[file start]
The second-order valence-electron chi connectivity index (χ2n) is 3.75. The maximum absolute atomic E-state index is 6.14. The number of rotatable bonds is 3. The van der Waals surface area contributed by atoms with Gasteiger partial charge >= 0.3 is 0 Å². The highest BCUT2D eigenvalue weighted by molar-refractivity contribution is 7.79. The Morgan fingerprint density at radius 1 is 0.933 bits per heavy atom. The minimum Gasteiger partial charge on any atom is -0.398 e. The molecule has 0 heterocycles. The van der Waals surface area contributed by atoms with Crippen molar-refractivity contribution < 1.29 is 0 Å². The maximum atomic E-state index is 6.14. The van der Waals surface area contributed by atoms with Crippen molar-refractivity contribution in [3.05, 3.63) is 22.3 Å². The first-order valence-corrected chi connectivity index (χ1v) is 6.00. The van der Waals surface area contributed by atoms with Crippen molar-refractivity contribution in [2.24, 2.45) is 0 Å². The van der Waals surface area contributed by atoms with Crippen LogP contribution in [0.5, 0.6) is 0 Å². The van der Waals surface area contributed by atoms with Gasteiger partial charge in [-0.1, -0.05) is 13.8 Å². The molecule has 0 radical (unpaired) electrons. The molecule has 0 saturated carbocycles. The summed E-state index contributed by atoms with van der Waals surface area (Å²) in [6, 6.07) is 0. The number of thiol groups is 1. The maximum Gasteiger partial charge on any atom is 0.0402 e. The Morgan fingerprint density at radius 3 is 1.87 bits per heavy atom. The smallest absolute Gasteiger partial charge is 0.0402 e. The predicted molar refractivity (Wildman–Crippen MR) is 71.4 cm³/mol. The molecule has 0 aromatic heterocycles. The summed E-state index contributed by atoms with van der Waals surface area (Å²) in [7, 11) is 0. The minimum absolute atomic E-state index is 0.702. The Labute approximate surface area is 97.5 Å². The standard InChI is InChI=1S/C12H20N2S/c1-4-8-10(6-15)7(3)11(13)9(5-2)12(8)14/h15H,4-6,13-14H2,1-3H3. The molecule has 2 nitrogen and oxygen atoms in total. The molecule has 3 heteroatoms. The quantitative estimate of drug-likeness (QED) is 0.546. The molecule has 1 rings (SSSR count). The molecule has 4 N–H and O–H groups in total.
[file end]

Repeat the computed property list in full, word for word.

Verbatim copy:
The second-order valence-electron chi connectivity index (χ2n) is 3.75. The maximum absolute atomic E-state index is 6.14. The number of rotatable bonds is 3. The van der Waals surface area contributed by atoms with Gasteiger partial charge >= 0.3 is 0 Å². The highest BCUT2D eigenvalue weighted by molar-refractivity contribution is 7.79. The Morgan fingerprint density at radius 1 is 0.933 bits per heavy atom. The minimum Gasteiger partial charge on any atom is -0.398 e. The molecule has 0 heterocycles. The van der Waals surface area contributed by atoms with Crippen molar-refractivity contribution < 1.29 is 0 Å². The maximum atomic E-state index is 6.14. The van der Waals surface area contributed by atoms with Crippen molar-refractivity contribution in [3.05, 3.63) is 22.3 Å². The first-order valence-corrected chi connectivity index (χ1v) is 6.00. The van der Waals surface area contributed by atoms with Crippen molar-refractivity contribution in [2.24, 2.45) is 0 Å². The van der Waals surface area contributed by atoms with Crippen LogP contribution in [0.5, 0.6) is 0 Å². The van der Waals surface area contributed by atoms with Gasteiger partial charge in [-0.1, -0.05) is 13.8 Å². The molecule has 0 radical (unpaired) electrons. The molecule has 0 saturated carbocycles. The summed E-state index contributed by atoms with van der Waals surface area (Å²) in [6, 6.07) is 0. The number of thiol groups is 1. The maximum Gasteiger partial charge on any atom is 0.0402 e. The Morgan fingerprint density at radius 3 is 1.87 bits per heavy atom. The smallest absolute Gasteiger partial charge is 0.0402 e. The predicted molar refractivity (Wildman–Crippen MR) is 71.4 cm³/mol. The molecule has 0 aromatic heterocycles. The summed E-state index contributed by atoms with van der Waals surface area (Å²) in [7, 11) is 0. The minimum absolute atomic E-state index is 0.702. The Labute approximate surface area is 97.5 Å². The standard InChI is InChI=1S/C12H20N2S/c1-4-8-10(6-15)7(3)11(13)9(5-2)12(8)14/h15H,4-6,13-14H2,1-3H3. The molecule has 2 nitrogen and oxygen atoms in total. The molecule has 3 heteroatoms. The quantitative estimate of drug-likeness (QED) is 0.546. The molecule has 1 rings (SSSR count). The molecule has 4 N–H and O–H groups in total.